The hearth is the heart of the Celtic home. There is a very old tradition of burning turf, or dried earth, for warmth and cooking in the hearth. The hearth also serves as a gathering place for community, family, and friends, a fact that may hint at a link between two Gaelic words: teallach (“hearth”) and teallagh (“family”).
The hearth is a place where stories are told. It is a place where the family traditionally gathers befre the start of a day and at the day’s conclusion. From the sound of the fiddle to the giggles of children listening to old family stories, from the hot water of a boiling teakettle splattering on stones to a fresh loaf of bannock bread beng pulled fro the fire: the hearth is a hub of activity in the Celtic world, ancient and modern.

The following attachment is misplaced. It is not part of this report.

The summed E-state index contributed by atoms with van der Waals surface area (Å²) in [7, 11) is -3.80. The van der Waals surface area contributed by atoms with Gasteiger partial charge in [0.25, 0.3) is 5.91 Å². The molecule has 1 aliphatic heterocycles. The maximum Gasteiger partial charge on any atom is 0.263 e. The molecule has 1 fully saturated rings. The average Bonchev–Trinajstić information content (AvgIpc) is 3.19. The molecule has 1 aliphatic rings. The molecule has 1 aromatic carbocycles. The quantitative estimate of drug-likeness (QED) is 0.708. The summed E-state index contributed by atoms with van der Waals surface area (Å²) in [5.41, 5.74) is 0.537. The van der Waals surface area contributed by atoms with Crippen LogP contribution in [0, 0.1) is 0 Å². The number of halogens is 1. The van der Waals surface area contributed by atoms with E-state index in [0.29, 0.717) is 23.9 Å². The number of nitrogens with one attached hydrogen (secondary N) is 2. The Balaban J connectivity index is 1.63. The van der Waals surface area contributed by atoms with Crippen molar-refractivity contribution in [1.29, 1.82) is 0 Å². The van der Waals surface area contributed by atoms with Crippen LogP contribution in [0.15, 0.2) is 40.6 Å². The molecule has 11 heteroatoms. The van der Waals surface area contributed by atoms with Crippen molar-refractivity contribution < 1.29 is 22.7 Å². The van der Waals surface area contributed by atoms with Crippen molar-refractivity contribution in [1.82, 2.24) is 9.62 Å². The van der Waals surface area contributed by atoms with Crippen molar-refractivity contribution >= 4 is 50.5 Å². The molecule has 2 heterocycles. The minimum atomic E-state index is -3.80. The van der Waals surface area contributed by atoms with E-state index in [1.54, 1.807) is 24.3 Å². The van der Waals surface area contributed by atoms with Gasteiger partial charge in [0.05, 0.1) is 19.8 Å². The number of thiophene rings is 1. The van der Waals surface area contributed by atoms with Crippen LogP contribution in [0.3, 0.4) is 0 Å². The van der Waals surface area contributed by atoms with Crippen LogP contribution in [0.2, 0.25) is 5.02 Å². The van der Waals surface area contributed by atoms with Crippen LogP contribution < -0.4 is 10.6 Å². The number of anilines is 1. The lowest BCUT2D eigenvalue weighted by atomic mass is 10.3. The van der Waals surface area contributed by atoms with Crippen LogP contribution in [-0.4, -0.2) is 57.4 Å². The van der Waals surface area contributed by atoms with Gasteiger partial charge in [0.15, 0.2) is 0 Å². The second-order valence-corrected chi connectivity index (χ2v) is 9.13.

In the Celtic tradition the hearth is the heart of the family, both biological and spiritual. Traditionally, the hearth is a site where the Celtic family gathers for both physical nourishment (for cooking and eating) and for spiritual nourishment (in the form of story telling, spiritual teaching, prayer, and healing). It is widely understood in the Celtic world that the hearth is a sacred place. It is a practical, yet spiritual, epicenter of Celtic culture. In essence, with the nourishment of the soul through spiritual practice at the hearth, we see very clearly John Scotus Eriugena‘s notion of the spiritual cosmos of the human being in the Celtic hearth tradition. Heaven and earth are enjoined in this single place within the home. Nourishment of the body and nourishment of the soul become interconnected; a spiritual cosmos is born and sustained.